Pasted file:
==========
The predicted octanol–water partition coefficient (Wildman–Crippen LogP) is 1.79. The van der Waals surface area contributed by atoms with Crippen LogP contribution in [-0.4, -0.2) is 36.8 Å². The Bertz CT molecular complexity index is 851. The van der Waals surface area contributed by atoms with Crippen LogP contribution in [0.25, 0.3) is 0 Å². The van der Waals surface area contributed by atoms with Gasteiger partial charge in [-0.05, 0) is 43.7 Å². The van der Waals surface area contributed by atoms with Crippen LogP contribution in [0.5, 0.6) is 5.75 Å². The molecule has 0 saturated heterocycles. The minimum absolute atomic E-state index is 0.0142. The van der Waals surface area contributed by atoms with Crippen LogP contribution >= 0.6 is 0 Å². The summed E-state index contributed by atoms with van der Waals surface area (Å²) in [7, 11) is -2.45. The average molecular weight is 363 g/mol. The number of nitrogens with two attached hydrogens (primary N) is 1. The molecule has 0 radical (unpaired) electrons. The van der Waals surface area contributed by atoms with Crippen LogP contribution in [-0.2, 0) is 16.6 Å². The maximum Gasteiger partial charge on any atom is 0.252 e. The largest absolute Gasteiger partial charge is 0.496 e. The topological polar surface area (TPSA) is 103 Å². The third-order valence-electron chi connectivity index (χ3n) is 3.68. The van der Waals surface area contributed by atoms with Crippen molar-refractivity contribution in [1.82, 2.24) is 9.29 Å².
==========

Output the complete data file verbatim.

The predicted octanol–water partition coefficient (Wildman–Crippen LogP) is 1.79. The van der Waals surface area contributed by atoms with Crippen LogP contribution in [-0.4, -0.2) is 36.8 Å². The Bertz CT molecular complexity index is 851. The van der Waals surface area contributed by atoms with Crippen LogP contribution in [0.25, 0.3) is 0 Å². The van der Waals surface area contributed by atoms with Gasteiger partial charge in [-0.05, 0) is 43.7 Å². The van der Waals surface area contributed by atoms with Crippen LogP contribution in [0.5, 0.6) is 5.75 Å². The molecule has 0 saturated heterocycles. The minimum absolute atomic E-state index is 0.0142. The van der Waals surface area contributed by atoms with Crippen LogP contribution >= 0.6 is 0 Å². The summed E-state index contributed by atoms with van der Waals surface area (Å²) in [7, 11) is -2.45. The average molecular weight is 363 g/mol. The number of nitrogens with two attached hydrogens (primary N) is 1. The molecule has 0 radical (unpaired) electrons. The van der Waals surface area contributed by atoms with Crippen LogP contribution in [-0.2, 0) is 16.6 Å². The maximum Gasteiger partial charge on any atom is 0.252 e. The largest absolute Gasteiger partial charge is 0.496 e. The topological polar surface area (TPSA) is 103 Å². The third-order valence-electron chi connectivity index (χ3n) is 3.68. The van der Waals surface area contributed by atoms with Crippen molar-refractivity contribution in [1.82, 2.24) is 9.29 Å².